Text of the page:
Ohio-based Redline Equipment, a Case IH farm equipment dealer with four locations in Indiana, says it will invest more than $7 million to construct a new dealership and service center in Logansport. The company acquired 17 acres in the Cass County Agribusiness Park for the larger facility. Redline entered the Indiana market in 2017, having acquired an existing dealership.
In an interview with Inside INdiana Business, Redline Equipment President and Chief Executive Officer Mike Pitts said the current facility is a “hodge podge” of pole barns, and an update was long overdue.
“As we looked around our system, [Logansport] was easily the one with the most need, but quite frankly, probably with the most opportunity as well,” said Pitts. “It’s an underserved market for us. When we got into it, we were very excited because of the amount of farmland over there, and the customer bases there that we really just weren’t serving properly.”
LISTEN: Pitts explains what helped drive the decision.
Redline, which operates 12 locations in Indiana, Michigan and Ohio, says the new facility will house more than 45,000 square feet of climate-controlled space, not only in the showroom but the service center. It will also allow for an expansion of 22,000-square feet.
“The new facility in Logansport will offer a very versatile and dynamic front-of-the-house while providing generous overhead space for an expanded service area. It will be striking, flexible, and filled with natural light. And this is just the opening act. We intend to use this model to spread throughout our geographic footprint in the coming years,” said Pitts.
The building will also include 12 service bays, more than doubling its existing workspaces. The expansion will also require Redline to double its staff once the new site is operational.
“Right now, we can only staff in our current facility probably five, at the most, technicians. We will have the ability to have 12, day one, when this gets opened up,” said Pitts.
At full capacity, the Logansport location will employ over 30 people, according to Pitts.
Paul Cave, Redline’s senior vice president of operations, said the growing adoption of technology in agriculture demands dealers to keep up.
“Our customers are embracing this technology. We’re dealing more and more with larger, bigger fleets,” said Cave. “It’s almost an evolution or revolution in the level of automation and the level of sophistication of the machines.”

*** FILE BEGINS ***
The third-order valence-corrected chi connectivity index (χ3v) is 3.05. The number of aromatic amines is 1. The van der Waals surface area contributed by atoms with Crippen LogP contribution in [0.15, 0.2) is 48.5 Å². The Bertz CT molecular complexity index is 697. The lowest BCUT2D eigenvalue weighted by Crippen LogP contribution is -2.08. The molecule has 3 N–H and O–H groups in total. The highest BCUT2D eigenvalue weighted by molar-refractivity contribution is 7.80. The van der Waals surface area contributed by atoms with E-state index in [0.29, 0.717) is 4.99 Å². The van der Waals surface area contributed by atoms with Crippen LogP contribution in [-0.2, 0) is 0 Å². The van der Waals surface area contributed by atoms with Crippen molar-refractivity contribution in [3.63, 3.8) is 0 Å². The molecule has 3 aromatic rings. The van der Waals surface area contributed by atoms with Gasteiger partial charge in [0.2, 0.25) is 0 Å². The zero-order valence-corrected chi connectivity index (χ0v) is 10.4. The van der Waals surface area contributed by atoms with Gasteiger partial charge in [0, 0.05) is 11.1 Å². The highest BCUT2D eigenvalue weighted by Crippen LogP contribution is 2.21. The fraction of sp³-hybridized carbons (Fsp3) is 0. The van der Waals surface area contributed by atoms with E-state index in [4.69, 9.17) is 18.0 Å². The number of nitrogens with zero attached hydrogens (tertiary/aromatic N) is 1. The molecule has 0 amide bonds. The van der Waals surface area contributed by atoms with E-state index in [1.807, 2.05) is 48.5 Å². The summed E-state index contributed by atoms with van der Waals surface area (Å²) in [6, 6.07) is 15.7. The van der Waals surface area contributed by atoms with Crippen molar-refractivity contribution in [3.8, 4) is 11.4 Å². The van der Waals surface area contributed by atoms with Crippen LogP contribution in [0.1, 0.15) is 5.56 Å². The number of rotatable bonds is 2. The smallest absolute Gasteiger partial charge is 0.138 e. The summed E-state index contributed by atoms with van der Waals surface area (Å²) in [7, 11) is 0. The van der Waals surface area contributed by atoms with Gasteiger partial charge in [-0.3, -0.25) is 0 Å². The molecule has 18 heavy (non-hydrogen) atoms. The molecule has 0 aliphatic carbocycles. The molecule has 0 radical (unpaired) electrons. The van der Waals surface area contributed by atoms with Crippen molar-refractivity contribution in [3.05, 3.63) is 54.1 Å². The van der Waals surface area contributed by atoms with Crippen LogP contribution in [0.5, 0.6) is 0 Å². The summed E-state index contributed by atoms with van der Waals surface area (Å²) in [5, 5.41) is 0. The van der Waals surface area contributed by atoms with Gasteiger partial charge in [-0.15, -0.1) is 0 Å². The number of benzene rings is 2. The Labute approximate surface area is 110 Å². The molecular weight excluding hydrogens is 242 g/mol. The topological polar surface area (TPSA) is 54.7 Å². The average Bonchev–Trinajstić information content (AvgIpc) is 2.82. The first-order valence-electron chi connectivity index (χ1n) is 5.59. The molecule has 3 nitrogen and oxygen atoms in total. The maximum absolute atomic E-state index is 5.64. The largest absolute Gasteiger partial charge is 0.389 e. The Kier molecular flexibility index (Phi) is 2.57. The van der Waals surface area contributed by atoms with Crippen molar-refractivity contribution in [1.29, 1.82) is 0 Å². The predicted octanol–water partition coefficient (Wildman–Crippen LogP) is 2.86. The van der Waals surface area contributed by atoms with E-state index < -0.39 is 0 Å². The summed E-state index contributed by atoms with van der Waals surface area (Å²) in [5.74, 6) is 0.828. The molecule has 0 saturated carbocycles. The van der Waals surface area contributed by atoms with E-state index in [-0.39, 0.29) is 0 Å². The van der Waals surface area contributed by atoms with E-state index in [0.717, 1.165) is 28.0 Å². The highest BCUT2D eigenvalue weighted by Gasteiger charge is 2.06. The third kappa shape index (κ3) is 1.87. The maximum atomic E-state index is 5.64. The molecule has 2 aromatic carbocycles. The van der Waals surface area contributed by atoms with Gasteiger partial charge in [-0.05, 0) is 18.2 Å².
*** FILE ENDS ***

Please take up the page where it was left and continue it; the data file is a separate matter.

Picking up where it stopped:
LISTEN: Cave further explains the growing adoption of smart-technology in agriculture.
Like many auto dealerships that have open spots in the lots, as carmakers struggle with the microchip shortage, farm implement dealers are also placing fewer combines and tractors on their lots. Pitts says that signals a change in business models by farm equipment manufacturers and the dealers.
“Whether that’s permanent or not, you’re selling more of a catalog at the moment, because you can’t get inventory,” said Pitts, who adds equipment makers have adopted an allocation model, telling dealers how many pieces of equipment they can get. “We can’t order any more than that.”
Pitts says that model isn’t necessarily bad for dealers, as they won’t overbuy and have too many pieces of inventory sitting on the lots for an extended period.
“This allocation model takes that risk factor away from us,” said Pitts.
Sales are one thing, but delivery of the product creates uncertainty for the dealer and the customer. Cave says it’s conceivable the pre-sold orders, stemming from the most recent allocation, will not arrive until next September. Equipment makers are struggling with supply chain issues.
“It’s a much longer term thing, not only for us, but also for our customers,” said Cave. He says farmers are, ”really having to plan their business cycles, their capital purchases, much further out than maybe they ever had thought about before.”
Groundbreaking is scheduled to take place in early 2023, with a grand opening slated for the first quarter of 2024.